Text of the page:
The good news is there is hope for patients who often are suffering in silence.

Surgical therapy should be considered in men with post-prostatectomy stress urinary incontinence (SUI) that persists beyond the first postoperative year, or even earlier in men with severe symptoms. Other patients with severe urinary incontinence or with neurogenic bladder can also benefit from the treatment.

The surgical device aims to prevent involuntary urinary leakage during storage by increasing bladder outlet resistance while allowing unimpeded flow during voluntary urination. The “Gold Standard” surgical treatment, to date, is the artificial urinary sphincter.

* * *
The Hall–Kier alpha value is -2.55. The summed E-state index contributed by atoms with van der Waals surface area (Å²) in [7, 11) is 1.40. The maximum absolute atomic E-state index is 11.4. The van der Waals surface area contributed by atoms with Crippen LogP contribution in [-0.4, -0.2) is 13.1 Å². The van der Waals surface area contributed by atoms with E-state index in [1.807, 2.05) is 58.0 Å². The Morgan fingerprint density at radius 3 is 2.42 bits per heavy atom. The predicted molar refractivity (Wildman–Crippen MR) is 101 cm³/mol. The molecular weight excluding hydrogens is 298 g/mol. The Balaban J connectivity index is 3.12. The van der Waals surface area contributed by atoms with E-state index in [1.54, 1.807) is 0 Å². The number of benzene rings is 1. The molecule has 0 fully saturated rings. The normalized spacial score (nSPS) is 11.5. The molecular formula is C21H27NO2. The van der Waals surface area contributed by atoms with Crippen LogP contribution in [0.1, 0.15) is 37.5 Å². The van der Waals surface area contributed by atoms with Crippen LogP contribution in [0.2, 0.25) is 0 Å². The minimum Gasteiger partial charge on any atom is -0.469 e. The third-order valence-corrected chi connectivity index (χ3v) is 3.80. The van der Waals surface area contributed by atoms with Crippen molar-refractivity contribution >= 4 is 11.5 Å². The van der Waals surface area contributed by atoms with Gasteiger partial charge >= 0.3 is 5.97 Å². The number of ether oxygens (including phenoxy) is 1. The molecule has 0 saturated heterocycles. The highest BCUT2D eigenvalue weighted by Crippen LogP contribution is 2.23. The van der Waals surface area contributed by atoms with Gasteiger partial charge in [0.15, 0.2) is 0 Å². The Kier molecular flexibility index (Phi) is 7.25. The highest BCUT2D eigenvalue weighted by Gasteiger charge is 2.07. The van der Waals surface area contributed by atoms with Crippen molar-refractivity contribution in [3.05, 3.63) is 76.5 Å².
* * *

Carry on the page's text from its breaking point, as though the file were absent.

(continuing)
The artificial urinary sphincter (AUS) is a surgically implantable device used to restore urinary control in men. Most commonly, the device is implanted in men who have sphincter or valve muscle damage following prostate surgery. The entire device is implanted inside the body in a brief outpatient surgical procedure lasting approximately one hour. With appropriate evaluation for the proper selection of candidates for the AUS, the long-term results in experienced hands are excellent. One the leading artificial urinary sphincter implanters and authority in the country, Dr Angelo Gousse has performed more than 700 AUS implants, making him the number one implanter in Florida.